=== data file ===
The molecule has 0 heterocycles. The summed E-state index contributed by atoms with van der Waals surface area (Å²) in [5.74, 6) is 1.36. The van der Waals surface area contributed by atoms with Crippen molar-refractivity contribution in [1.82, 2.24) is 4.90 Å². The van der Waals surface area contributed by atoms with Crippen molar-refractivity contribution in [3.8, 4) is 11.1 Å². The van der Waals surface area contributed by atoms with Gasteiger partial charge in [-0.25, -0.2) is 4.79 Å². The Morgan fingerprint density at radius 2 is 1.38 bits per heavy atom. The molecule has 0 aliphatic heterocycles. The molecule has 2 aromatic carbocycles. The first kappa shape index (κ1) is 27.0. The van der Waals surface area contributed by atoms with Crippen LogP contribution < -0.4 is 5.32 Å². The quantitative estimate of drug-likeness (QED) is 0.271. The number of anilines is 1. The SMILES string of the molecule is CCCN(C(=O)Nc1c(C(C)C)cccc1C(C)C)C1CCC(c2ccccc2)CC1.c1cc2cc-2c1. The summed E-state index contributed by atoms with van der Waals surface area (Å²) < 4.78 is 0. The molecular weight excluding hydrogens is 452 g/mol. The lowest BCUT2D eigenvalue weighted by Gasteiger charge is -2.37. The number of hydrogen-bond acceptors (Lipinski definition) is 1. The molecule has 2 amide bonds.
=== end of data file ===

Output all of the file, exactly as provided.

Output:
The molecule has 0 heterocycles. The summed E-state index contributed by atoms with van der Waals surface area (Å²) in [5.74, 6) is 1.36. The van der Waals surface area contributed by atoms with Crippen molar-refractivity contribution in [1.82, 2.24) is 4.90 Å². The van der Waals surface area contributed by atoms with Crippen molar-refractivity contribution in [3.8, 4) is 11.1 Å². The van der Waals surface area contributed by atoms with Gasteiger partial charge in [-0.25, -0.2) is 4.79 Å². The Morgan fingerprint density at radius 2 is 1.38 bits per heavy atom. The molecule has 0 aliphatic heterocycles. The molecule has 2 aromatic carbocycles. The first kappa shape index (κ1) is 27.0. The van der Waals surface area contributed by atoms with Crippen LogP contribution < -0.4 is 5.32 Å². The quantitative estimate of drug-likeness (QED) is 0.271. The number of anilines is 1. The SMILES string of the molecule is CCCN(C(=O)Nc1c(C(C)C)cccc1C(C)C)C1CCC(c2ccccc2)CC1.c1cc2cc-2c1. The summed E-state index contributed by atoms with van der Waals surface area (Å²) < 4.78 is 0. The molecular weight excluding hydrogens is 452 g/mol. The lowest BCUT2D eigenvalue weighted by Gasteiger charge is -2.37. The number of hydrogen-bond acceptors (Lipinski definition) is 1. The molecule has 2 amide bonds.